Innovation Everywhere – A Chat about Cloud, Devops and Cyber Security with John D Halamka, MD, MS

cloud

So, here I am, Kim the intern, introducing John D. Halamka, MD, MS, Chief Information Officer of the Beth Israel Deaconess Medical Center, Chief Information Officer and Dean for Technology at Harvard Medical School, Chairman of the New England Health Electronic Data Interchange Network (NEHEN), CEO of MA-SHARE (the Regional Health Information Organization), Chair of the US Healthcare Information Technology Standards Panel (HITSP), and a practicing Emergency Physician. Oh, but wait. There’s more. He’s also Harvard’s Chair, Endowed Chair, as he might add, of Healthcare Innovation. Wondering what that means? So was I, and let me tell you, it’s certainly much more impressive than my groundbreaking title of “intern”. Keep reading and Halamka himself will further explain. In the very first of our interview series, we will also delve into a discussion surrounding some spectacular innovations, the cloud, cyber security, application development, and more. Enjoy!


K: What is something cool or unique that you’re working on as a CIO of Beth Israel Deaconess?

J: Beth Israel Deaconess is a very unusual organization in that it is the last hospital in the United States to self-build its own clinical applications. We don’t really depend upon a vendor, which means we have very agile development that is run by a DevOps crew, bringing the needs of the doctors, and nurses, and pharmacists to innovations with really rapid turnaround. So, for example, somebody had the idea, “Well, it’s pretty hard to schedule an appointment with your doctor, how about an Alexa app so that you could just be in your bunny slippers and say, “Alexa! Make an appointment with my doctor”?, and it happens. So, we have built a variety of Alexa interfaces for Beth Israel Deaconess. We are starting on the inpatient side, now on the outpatient side. We do a lot of mobile, we do a lot of cloud, we do a lot of machine learning. We’ve created something called the Center for IT Exploration, which focuses on these technologies that aren’t quite mainstream, but are likely to be revolutionary. So, the fun that I get to have beyond overseeing 22,000 employees, 7 petabytes of data, and 2 million patients, is the innovation that’s possible in healthcare with technology, often coming from outside healthcare.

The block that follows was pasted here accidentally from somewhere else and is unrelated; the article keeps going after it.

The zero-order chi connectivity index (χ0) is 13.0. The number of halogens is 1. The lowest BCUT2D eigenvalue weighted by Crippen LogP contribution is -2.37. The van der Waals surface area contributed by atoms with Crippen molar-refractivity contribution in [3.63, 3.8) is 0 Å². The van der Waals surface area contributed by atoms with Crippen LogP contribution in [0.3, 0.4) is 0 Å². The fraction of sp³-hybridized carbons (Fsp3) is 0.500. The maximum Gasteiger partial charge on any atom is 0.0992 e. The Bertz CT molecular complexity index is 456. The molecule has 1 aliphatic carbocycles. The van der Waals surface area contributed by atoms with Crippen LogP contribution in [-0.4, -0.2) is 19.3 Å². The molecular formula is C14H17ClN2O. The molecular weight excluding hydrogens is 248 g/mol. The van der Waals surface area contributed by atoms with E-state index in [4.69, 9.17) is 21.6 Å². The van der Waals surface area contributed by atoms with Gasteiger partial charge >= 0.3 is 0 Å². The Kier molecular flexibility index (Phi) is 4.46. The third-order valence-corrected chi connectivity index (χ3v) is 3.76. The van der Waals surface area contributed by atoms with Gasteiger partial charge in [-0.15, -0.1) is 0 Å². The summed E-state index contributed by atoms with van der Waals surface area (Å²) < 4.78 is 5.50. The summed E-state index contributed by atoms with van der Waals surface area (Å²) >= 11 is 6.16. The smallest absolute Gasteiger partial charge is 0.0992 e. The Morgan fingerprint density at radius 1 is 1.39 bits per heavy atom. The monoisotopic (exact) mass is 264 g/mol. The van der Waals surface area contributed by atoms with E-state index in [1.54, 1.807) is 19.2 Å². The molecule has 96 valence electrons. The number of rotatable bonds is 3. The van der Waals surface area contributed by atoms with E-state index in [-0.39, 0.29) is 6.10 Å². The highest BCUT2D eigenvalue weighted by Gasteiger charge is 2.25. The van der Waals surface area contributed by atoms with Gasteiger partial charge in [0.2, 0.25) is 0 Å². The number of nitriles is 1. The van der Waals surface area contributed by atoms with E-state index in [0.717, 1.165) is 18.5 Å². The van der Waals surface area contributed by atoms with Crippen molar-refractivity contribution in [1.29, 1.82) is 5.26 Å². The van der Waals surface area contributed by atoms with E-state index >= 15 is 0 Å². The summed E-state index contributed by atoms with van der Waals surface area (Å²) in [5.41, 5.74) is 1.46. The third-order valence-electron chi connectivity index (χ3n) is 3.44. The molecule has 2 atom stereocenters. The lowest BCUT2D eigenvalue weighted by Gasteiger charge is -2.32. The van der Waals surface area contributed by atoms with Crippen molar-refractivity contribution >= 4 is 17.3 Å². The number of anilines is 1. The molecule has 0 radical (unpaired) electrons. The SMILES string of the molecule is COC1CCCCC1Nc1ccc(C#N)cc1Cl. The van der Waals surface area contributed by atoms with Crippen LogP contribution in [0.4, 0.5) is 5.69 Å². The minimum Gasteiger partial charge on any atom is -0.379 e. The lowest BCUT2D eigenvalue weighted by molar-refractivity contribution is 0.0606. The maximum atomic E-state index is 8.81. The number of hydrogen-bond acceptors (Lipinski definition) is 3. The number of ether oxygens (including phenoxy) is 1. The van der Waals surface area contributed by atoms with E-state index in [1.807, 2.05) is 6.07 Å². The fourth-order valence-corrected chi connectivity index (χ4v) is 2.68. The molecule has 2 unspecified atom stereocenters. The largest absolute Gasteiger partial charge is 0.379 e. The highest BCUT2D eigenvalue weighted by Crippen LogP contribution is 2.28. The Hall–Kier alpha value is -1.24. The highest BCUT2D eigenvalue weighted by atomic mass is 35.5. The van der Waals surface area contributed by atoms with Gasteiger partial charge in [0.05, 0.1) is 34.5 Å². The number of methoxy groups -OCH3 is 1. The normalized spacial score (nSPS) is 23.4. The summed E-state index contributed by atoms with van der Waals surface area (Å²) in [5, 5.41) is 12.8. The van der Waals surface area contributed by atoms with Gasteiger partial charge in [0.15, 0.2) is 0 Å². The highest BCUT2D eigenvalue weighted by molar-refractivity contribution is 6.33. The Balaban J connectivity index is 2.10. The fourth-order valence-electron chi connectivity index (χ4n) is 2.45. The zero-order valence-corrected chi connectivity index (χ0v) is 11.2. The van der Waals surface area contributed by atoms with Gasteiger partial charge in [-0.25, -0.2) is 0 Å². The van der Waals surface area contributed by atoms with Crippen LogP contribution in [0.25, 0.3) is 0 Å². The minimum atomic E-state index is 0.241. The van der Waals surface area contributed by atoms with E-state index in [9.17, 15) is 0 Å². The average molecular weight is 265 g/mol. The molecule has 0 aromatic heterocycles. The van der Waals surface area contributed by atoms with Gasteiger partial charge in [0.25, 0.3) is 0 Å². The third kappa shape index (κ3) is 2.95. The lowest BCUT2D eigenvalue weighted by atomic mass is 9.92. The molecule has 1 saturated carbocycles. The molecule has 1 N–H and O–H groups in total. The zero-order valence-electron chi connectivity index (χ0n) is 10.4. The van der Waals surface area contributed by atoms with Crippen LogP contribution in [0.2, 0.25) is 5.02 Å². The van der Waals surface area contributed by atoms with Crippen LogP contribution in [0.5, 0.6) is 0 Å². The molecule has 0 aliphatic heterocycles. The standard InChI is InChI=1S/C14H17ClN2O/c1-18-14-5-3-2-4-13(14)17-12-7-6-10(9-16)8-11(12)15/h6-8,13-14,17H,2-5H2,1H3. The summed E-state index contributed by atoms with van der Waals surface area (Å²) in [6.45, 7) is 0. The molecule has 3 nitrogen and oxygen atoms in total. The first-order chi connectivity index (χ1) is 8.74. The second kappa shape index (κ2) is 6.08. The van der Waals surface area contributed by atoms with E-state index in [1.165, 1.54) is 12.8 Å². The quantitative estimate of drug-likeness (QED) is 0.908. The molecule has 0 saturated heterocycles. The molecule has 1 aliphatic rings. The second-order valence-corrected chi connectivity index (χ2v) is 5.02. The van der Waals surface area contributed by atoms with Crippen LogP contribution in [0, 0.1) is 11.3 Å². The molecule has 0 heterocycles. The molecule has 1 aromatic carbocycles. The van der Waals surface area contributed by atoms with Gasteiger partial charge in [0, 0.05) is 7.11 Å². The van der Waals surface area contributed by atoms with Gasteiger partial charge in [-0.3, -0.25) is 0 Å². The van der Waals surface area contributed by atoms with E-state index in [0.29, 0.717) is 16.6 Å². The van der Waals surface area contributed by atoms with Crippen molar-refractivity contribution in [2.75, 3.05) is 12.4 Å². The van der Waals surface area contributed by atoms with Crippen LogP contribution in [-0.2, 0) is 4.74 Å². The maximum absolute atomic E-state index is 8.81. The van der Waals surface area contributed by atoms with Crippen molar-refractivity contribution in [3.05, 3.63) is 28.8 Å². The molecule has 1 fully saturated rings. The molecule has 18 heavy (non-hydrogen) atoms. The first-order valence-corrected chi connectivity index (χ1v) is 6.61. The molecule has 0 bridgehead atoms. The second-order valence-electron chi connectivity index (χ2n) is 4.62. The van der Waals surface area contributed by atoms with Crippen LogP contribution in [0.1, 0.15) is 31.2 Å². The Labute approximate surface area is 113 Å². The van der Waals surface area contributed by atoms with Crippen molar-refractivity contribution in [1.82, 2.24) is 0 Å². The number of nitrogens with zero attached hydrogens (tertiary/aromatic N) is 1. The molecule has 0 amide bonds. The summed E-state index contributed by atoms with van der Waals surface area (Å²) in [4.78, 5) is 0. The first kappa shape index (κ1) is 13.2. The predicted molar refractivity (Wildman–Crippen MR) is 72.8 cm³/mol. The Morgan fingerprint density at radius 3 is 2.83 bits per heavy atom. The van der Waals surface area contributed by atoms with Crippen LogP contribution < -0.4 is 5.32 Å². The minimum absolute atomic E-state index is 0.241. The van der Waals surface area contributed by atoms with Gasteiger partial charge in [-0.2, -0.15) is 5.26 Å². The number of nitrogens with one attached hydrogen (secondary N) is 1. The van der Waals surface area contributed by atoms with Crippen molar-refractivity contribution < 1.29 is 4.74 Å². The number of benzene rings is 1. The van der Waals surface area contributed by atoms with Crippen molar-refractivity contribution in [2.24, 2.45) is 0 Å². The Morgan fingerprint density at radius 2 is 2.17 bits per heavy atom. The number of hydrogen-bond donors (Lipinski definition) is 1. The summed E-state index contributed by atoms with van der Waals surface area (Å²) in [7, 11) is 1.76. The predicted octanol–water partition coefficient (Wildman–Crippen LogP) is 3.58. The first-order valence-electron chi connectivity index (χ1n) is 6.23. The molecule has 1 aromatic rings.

K: What would you say is the most innovative thing that you have done, or what was your favorite project that you’ve ever worked on?

J: Wow, that’s just too hard a question. So, what happens, and I’ve written about this in my blog, is sometimes you get the perfect storm for innovation. That means there’s political will, there’s budget, and there’s a sense of urgency. Look at my thirty-year history in the field, there are certain things like when Harvard Medical School’s Dean said we want a digital curriculum and here’s a million dollars, and then we move the entire curriculum for Harvard Medical School from paper to digital and mobile in 2001! So, wow, okay that was pretty edgy for 2001. Or in 1997 when Beth Israel and Deaconess merged, and there was a sense that we should have records from both hospitals immediately available, we said, “I know! Let’s use the web!” In 1997! So, these are some fond memories, but literally not a day goes by when there isn’t some interesting breakthrough. The one that we’re working on right now is an app called Beth Israel Deaconess at Home. What that does is it takes the data from your bathroom scale, your blood pressure cuff, your sleep apnea monitor, any device in your home with your permission to share, and sends it to your doctor. It doesn’t just show data though, it shows insight. For instance, you forgot to take your medicine last night and look, your blood pressure went up today. You ate too many salty snacks over the weekend and look, your congestive heart failure is having a problem because of water weight gain. So, it’s the Internet of Things, subjective data, care planning, all communicated between doctor and patient with mobile applications. We finished that up and it’s rolled out in pilot, and that, I think, has the potential to change healthcare as we experience it.

 

K: That’s incredible. That could definitely help a lot of people at home stay on top of being healthy.

J: So, I’m guessing you’re younger than me, I’m 55. When you get to 55, you get to manage those above you and manage those below you. So, my mother is 80 and my daughter is 25. So, imagine if you’re put in the position of having to manage the healthcare of everyone in your family. Do you have the tools you need to do it? Building these mobile apps that are cloud hosted and Internet of Things connected, that really helps.

 

K: If I could circle back to application development, as you mentioned Beth Israel Deaconess is the only hospital that still does all of their own, why is that? Why don’t you outsource application development?